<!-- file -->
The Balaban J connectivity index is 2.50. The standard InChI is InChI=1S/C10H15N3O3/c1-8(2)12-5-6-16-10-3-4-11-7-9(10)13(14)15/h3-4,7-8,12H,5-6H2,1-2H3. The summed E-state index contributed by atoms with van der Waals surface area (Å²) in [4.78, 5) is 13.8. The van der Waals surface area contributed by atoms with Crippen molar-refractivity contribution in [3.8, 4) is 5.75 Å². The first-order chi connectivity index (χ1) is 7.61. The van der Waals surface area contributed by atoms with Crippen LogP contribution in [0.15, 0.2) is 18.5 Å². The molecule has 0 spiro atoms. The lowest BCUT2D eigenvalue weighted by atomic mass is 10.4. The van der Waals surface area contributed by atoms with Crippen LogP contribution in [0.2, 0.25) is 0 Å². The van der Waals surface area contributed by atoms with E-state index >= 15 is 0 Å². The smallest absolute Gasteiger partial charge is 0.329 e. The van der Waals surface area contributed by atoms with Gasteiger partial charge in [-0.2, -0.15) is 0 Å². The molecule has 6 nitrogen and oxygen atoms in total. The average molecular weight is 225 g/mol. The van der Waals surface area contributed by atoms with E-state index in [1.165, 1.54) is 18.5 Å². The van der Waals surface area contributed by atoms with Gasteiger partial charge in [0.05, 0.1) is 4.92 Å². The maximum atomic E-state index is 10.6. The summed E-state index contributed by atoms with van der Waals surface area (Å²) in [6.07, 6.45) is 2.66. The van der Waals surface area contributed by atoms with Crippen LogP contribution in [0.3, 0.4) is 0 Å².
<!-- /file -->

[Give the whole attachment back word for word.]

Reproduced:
The Balaban J connectivity index is 2.50. The standard InChI is InChI=1S/C10H15N3O3/c1-8(2)12-5-6-16-10-3-4-11-7-9(10)13(14)15/h3-4,7-8,12H,5-6H2,1-2H3. The summed E-state index contributed by atoms with van der Waals surface area (Å²) in [4.78, 5) is 13.8. The van der Waals surface area contributed by atoms with Crippen molar-refractivity contribution in [3.8, 4) is 5.75 Å². The first-order chi connectivity index (χ1) is 7.61. The van der Waals surface area contributed by atoms with Crippen LogP contribution in [0.15, 0.2) is 18.5 Å². The molecule has 0 spiro atoms. The lowest BCUT2D eigenvalue weighted by atomic mass is 10.4. The van der Waals surface area contributed by atoms with Crippen LogP contribution in [0.2, 0.25) is 0 Å². The van der Waals surface area contributed by atoms with E-state index >= 15 is 0 Å². The smallest absolute Gasteiger partial charge is 0.329 e. The van der Waals surface area contributed by atoms with Gasteiger partial charge in [-0.2, -0.15) is 0 Å². The molecule has 6 nitrogen and oxygen atoms in total. The average molecular weight is 225 g/mol. The van der Waals surface area contributed by atoms with E-state index in [1.165, 1.54) is 18.5 Å². The van der Waals surface area contributed by atoms with Gasteiger partial charge in [0.05, 0.1) is 4.92 Å². The maximum atomic E-state index is 10.6. The summed E-state index contributed by atoms with van der Waals surface area (Å²) in [6.07, 6.45) is 2.66. The van der Waals surface area contributed by atoms with Crippen LogP contribution in [0.3, 0.4) is 0 Å².